Calgary’s housing market was rocked by the COVID-19 pandemic during the first half of 2020, and a resurgence in COVID-19 cases will certainly impact the performance of the market as we approach the end of the year. TD forecasts Alberta to be the second hardest-hit province in Canada, facing a 7.2% drop in real GDP with Alberta's unemployment rate soaring to an annual average of 11.5%. The unemployment rate is expected to recover to 2019 levels by 2023.
With house prices sluggish, could now be the time to pick up a bargain?
Alberta's energy sector has also been heavily impacted, as crude production fell more than 10%. The number of home sales fell 8.7% in 2020, the largest drop in Canada, and is expected to fall another 10.3% in 2021. Backing Alberta's sluggish housing market performance is a forecasted 7.4% drop in existing home prices going into 2021. At the same time, Alberta cut their corporate income tax rate to 8% in July.
A gloomy provincial outlook is also shared with Calgary’s expected housing market performance. Year-to-date, housing prices in Calgary declined 1%, a slight recovery after declines of over 7% in housing prices in May. Apartments were hit the hardest, after seeing prices fall 12% and sales volume plummeting over 60% in May. Apartment sales also fell for seven months in a row year-over-year.
Millennials are still struggling to get on the housing ladder
The Canada Mortgage and Housing Corporation found that Calgary's younger population, those 25 to 34 years old, has shrunk since 2016. As these are more likely to be first time home buyers, it will translate to lower housing demand. New home listings have dropped to levels not seen since 2001. Meanwhile, the number of completed and unsold homes reached a 19-year high.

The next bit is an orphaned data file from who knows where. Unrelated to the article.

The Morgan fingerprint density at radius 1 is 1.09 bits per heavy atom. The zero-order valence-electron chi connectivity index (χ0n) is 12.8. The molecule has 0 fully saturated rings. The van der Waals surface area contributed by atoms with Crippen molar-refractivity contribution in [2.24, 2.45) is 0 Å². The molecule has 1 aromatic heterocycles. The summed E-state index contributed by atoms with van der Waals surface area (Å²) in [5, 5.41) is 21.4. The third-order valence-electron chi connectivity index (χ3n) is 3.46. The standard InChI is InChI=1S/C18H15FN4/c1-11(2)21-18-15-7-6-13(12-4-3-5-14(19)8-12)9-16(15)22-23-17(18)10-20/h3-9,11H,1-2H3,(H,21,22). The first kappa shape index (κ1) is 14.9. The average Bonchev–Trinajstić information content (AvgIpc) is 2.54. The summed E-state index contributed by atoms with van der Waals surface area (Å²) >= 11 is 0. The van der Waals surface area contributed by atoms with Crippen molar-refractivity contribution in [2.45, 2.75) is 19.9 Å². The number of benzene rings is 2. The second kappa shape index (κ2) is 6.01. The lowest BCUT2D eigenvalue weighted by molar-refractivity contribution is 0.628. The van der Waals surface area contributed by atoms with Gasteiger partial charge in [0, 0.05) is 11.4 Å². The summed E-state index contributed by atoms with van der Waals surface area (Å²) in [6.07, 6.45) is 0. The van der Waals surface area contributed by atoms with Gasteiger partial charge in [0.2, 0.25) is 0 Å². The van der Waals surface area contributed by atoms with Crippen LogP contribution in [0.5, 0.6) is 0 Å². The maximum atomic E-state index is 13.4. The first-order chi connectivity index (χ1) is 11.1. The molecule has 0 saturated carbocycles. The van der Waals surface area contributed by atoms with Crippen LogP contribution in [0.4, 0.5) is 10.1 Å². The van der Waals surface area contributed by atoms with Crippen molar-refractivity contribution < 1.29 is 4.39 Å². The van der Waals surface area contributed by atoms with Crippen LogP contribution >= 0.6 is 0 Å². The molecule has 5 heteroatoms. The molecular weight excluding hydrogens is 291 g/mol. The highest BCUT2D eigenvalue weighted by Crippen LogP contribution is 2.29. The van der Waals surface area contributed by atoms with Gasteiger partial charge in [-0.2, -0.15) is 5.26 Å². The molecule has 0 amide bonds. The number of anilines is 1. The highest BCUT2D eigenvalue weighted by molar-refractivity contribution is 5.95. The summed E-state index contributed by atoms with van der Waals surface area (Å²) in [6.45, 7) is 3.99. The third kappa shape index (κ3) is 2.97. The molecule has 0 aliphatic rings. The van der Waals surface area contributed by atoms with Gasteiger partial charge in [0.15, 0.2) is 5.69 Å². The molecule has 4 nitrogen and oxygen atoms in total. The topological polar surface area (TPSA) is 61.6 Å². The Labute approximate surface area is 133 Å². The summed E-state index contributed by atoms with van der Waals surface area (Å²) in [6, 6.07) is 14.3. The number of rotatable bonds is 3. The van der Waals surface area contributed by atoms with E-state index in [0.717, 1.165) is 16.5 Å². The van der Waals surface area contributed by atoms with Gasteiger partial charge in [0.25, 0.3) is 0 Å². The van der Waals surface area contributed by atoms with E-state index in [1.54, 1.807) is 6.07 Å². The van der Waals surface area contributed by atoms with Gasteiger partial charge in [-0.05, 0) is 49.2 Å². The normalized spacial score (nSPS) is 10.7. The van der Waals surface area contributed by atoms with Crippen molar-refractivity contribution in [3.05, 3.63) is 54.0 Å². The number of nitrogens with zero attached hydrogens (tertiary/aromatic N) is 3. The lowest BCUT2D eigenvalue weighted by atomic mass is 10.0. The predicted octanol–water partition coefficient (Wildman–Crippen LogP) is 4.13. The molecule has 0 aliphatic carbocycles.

Supports were given to homeowners, such as the deferral of Calgary’s property tax to September 30, 2020. Edmonton property tax payments were also extended to August 31, 2020 with late fee waivers.
Sales of detached homes are increasing
The Calgary Real Estate Board (CREB) found that sales of detached homes increased 23% year-over-year in October, which the CREB noted was due to not only low current mortgage rates in Alberta but also due to lower housing prices. This bump in sales was not seen equally across Calgary's entire housing market however, as the largest gains were in homes above $600,000.
Prices in the City Centre continue to lag behind the performance of other districts, such as Evergreen, Acadia, and Lake Bonavista in the South and Dover and Penbrooke Meadows in the East. West Calgary saw housing prices drop the most out of the city’s neighbourhoods, with a 4.5% year-over-year drop in November.
Alberta saw its largest loss due to inter-provincial migration in over 25 years in 2020, as more people left the province to head to British Columbia, Ontario, and Nova Scotia. Limits on international migration will also slow growth.
Investment in affordable housing
The City of Calgary announced investments into renovating affordable housing units in December. Low-income homeowners have been particularly hit hard by the pandemic. Calgary Housing Company, a provider of subsidized and affordable housing and is also the largest residential landlord in Calgary, saw the number of tenants paying their rent late increase by 40%, while rent arrears have doubled and 500 eviction notices were served in August.
It remains to be seen if the effects of the COVID-19 pandemic will significantly linger into 2021 as a second wave builds. Looking towards December 2020, average home selling prices are expected to drop almost 8% to $440,000. Inventory continues to drop after a peak in summer, while the number of homes sold remains steady. Slower population growth and declining labour income will limit future housing demand.